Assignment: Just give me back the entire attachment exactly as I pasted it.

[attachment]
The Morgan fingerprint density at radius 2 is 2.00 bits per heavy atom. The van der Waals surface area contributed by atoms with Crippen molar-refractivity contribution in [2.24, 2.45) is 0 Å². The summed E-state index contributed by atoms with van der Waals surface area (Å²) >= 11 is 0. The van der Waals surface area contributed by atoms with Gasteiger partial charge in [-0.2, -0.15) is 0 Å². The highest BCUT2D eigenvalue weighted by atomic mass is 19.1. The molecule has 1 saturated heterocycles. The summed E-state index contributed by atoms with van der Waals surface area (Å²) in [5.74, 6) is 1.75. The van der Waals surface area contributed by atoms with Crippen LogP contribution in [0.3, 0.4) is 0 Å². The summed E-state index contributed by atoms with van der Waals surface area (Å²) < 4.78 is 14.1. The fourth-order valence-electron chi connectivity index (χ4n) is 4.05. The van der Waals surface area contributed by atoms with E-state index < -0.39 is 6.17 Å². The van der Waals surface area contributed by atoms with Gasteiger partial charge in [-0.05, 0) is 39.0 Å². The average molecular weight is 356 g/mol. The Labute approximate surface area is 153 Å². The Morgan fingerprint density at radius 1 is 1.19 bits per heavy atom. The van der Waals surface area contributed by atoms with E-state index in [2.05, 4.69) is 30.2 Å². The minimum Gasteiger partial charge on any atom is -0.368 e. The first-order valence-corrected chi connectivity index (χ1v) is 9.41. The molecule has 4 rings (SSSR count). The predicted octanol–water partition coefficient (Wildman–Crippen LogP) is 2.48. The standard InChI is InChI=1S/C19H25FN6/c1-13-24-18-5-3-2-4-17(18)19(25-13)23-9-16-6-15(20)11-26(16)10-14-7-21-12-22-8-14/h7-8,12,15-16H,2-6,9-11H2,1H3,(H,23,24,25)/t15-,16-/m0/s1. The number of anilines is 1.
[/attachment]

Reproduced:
The Morgan fingerprint density at radius 2 is 2.00 bits per heavy atom. The van der Waals surface area contributed by atoms with Crippen molar-refractivity contribution in [2.24, 2.45) is 0 Å². The summed E-state index contributed by atoms with van der Waals surface area (Å²) >= 11 is 0. The van der Waals surface area contributed by atoms with Gasteiger partial charge in [-0.2, -0.15) is 0 Å². The highest BCUT2D eigenvalue weighted by atomic mass is 19.1. The molecule has 1 saturated heterocycles. The summed E-state index contributed by atoms with van der Waals surface area (Å²) in [5.74, 6) is 1.75. The van der Waals surface area contributed by atoms with Crippen LogP contribution in [0.3, 0.4) is 0 Å². The summed E-state index contributed by atoms with van der Waals surface area (Å²) < 4.78 is 14.1. The fourth-order valence-electron chi connectivity index (χ4n) is 4.05. The van der Waals surface area contributed by atoms with E-state index < -0.39 is 6.17 Å². The van der Waals surface area contributed by atoms with Gasteiger partial charge in [-0.05, 0) is 39.0 Å². The average molecular weight is 356 g/mol. The Labute approximate surface area is 153 Å². The Morgan fingerprint density at radius 1 is 1.19 bits per heavy atom. The van der Waals surface area contributed by atoms with E-state index in [2.05, 4.69) is 30.2 Å². The minimum Gasteiger partial charge on any atom is -0.368 e. The first-order valence-corrected chi connectivity index (χ1v) is 9.41. The molecule has 4 rings (SSSR count). The predicted octanol–water partition coefficient (Wildman–Crippen LogP) is 2.48. The standard InChI is InChI=1S/C19H25FN6/c1-13-24-18-5-3-2-4-17(18)19(25-13)23-9-16-6-15(20)11-26(16)10-14-7-21-12-22-8-14/h7-8,12,15-16H,2-6,9-11H2,1H3,(H,23,24,25)/t15-,16-/m0/s1. The number of anilines is 1.